The rules for classifying deaths in statistics are set by the World Health Organisation and incorporated into decision-making software which infers which of the diagnoses mentioned on the death certificate was the underlying cause. The complex operation of these rules may not produce the same results as a study of the patient’s medical history. Particularly where old age, respiratory infections or dementia are involved, the decision as to which factor was the underlying cause may be unclear or somewhat arbitrary.

More malnourished patients are arriving at hospitals

Based on data previously published by NHS Digital for England, the number of patients admitted to hospital with malnutrition has risen sharply over time. In 2007-08 there were 391 admissions with malnutrition as the primary diagnosis, rising year on year to 801 in 2016-17. The figures for admissions with malnutrition as a secondary diagnosis were 2702 in 2007-08 and 8417 in 2016-17.

These figures suggest an increase in age standardised hospitalisation rate over the period 2007-8 to 2016-17 from around 0.8 to 1.5 per 100,000 for cases with a primary diagnosis of malnutrition, and 5.7 to 15.8 for cases where another disease was the primary diagnosis (ONS calculation based on NHS Digital data). In 2007-08 the rate of admissions where malnutrition was secondary was 6.9 times the rate where it was the primary diagnosis: this ratio rose steadily to exceed 10.7 in 2013-14 before declining very slightly.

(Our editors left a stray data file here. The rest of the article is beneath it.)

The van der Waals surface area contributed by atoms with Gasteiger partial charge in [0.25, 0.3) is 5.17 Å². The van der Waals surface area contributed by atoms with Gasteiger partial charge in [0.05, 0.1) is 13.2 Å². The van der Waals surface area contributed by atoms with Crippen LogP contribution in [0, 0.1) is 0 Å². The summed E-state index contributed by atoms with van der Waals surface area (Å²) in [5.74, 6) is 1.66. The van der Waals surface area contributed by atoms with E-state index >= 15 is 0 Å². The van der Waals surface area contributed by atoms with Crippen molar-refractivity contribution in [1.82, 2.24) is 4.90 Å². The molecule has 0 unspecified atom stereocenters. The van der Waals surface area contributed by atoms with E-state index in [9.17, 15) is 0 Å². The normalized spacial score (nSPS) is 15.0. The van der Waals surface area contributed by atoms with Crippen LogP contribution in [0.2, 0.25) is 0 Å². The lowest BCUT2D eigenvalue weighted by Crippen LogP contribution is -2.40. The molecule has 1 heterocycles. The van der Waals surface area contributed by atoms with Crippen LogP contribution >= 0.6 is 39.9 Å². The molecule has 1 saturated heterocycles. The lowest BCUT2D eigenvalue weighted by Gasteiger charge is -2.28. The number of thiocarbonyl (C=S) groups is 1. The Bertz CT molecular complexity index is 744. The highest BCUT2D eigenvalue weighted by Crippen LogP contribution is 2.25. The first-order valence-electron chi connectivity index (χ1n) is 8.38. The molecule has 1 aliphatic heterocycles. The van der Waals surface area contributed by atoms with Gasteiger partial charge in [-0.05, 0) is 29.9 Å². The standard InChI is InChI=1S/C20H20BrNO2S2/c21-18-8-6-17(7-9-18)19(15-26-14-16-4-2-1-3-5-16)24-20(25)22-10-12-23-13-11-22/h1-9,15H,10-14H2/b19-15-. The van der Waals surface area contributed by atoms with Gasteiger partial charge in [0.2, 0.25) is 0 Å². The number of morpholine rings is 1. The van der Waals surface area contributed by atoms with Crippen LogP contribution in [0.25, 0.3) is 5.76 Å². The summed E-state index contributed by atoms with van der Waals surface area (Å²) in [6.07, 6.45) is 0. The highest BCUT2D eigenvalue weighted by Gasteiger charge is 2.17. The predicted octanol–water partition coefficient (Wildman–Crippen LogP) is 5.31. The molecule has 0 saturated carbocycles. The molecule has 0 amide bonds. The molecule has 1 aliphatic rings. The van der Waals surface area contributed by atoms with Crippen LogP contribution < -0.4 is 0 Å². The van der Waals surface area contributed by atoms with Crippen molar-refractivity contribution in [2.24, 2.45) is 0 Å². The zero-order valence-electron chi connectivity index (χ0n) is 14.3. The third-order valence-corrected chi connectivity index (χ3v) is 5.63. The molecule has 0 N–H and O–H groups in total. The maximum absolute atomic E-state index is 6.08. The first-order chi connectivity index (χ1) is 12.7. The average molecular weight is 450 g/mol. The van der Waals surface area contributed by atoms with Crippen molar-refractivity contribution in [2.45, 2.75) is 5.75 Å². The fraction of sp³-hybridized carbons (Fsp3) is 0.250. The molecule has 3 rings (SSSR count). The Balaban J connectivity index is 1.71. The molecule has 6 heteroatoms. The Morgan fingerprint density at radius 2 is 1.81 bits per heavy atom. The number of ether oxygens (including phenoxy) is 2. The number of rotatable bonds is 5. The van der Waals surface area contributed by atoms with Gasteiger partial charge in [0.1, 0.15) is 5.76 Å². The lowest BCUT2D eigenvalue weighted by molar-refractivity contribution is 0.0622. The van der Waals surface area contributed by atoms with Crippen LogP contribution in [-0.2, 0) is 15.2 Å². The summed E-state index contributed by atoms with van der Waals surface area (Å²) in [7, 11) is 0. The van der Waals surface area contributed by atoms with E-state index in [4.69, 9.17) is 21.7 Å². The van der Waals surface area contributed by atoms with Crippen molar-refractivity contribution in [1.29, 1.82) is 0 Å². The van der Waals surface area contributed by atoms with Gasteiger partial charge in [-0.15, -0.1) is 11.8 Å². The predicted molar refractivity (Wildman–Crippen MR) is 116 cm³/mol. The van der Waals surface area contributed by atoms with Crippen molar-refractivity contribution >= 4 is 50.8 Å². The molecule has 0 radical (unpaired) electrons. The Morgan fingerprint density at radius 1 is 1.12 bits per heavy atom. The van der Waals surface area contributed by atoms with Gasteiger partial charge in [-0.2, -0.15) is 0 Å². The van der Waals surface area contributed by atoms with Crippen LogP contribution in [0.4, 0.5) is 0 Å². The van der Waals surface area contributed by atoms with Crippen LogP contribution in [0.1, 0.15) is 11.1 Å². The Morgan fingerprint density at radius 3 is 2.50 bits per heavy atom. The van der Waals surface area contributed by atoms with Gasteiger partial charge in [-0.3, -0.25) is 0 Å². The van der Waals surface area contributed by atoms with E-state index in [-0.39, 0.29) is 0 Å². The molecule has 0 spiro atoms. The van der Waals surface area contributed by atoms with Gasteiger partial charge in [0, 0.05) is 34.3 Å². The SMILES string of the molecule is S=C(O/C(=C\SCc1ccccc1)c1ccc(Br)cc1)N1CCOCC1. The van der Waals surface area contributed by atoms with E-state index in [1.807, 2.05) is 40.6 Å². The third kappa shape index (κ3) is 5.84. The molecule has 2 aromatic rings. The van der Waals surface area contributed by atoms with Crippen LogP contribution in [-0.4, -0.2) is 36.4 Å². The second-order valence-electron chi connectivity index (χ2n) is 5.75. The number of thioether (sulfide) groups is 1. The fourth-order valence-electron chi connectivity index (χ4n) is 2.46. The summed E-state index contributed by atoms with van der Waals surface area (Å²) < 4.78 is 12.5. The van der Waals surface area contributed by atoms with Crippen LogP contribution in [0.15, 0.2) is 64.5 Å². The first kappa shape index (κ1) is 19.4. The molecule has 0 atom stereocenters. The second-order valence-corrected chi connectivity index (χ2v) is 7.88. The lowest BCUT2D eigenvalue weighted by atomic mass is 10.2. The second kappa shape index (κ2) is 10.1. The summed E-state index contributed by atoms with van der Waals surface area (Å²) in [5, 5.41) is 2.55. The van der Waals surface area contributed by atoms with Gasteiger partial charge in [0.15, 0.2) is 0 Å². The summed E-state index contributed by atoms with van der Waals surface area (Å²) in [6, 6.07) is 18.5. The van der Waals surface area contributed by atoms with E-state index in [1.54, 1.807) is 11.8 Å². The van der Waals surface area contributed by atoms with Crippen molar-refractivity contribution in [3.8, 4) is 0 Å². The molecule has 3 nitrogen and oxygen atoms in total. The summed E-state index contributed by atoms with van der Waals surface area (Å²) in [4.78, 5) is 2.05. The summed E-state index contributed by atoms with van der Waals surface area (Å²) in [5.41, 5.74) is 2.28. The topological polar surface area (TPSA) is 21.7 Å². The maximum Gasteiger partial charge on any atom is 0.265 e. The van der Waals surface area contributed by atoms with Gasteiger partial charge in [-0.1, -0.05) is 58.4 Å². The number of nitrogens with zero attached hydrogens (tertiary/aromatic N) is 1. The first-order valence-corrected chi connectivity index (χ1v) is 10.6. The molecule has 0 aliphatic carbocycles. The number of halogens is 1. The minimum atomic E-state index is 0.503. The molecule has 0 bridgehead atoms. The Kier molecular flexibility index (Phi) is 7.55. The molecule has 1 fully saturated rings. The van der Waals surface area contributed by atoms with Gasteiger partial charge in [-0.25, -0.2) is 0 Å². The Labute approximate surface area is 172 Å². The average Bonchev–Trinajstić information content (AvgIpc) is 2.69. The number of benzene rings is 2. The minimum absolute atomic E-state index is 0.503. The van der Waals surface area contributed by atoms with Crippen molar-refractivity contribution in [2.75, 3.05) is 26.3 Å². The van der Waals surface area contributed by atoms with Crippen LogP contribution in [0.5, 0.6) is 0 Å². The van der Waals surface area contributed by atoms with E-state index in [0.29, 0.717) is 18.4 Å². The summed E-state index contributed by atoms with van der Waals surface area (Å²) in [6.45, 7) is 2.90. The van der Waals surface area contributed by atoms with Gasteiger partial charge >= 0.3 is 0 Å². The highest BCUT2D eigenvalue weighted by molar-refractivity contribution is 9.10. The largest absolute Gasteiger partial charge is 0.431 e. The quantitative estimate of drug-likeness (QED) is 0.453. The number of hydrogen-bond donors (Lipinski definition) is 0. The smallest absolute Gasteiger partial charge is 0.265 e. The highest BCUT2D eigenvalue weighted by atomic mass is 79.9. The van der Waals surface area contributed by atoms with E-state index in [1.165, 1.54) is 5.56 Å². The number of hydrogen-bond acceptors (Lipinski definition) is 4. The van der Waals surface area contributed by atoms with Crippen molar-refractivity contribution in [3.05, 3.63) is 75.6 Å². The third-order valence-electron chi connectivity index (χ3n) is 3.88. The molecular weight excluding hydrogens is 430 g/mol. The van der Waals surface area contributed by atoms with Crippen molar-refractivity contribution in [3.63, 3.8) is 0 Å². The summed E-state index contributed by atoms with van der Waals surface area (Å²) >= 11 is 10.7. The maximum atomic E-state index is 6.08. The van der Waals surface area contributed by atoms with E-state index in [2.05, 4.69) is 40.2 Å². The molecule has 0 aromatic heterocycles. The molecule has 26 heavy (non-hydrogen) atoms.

But the hospital trend is not quite as alarming is it appears. Firstly, the figures don’t necessarily equate to the exact number of patients, as one person can be admitted to hospital several times for the same illness. Secondly, it’s likely that secondary conditions like malnutrition are being better diagnosed and recorded in hospitals in recent years.

The overall picture

While the limits of the data make caution in drawing conclusions necessary, it seems likely that the prevalence of malnutrition has in fact increased over the last decade. However, the extent of the real increase is unclear.

The mortality data and hospital admissions both show that malnutrition doesn’t often occur on its own. It is most often the result of another underlying illness, or one of a combination of symptoms in an individual with multiple or chronic conditions. Both data sources suggest that at least part of the increase over time is due to an increase in these other illnesses, probably associated with the ageing of the population as a whole.

It is very rarely possible to make any inference based on mortality data alone from a death in hospital to the quality of care the deceased received. This is certainly the case when it is not known from the death certificate whether the individual was already suffering from malnutrition before admission, or for how long. The evidence does suggest that most of these deaths were of seriously ill people with multiple health problems, in many cases capable of being individually fatal.

ONS is increasingly collaborating with other public sector organisations, especially following the passing of the Digital Economy Act 2017, to link together data sources that will help throw more light on complex problems. This is potentially the case with issues such as the reason for trends in deaths from malnutrition, where combined analysis of patients’ medical records and death certificates will provide a more definitive picture at a later date.

Myer Glickman is Head of Quality and Methods in the Health Analysis and Life Events Division of ONS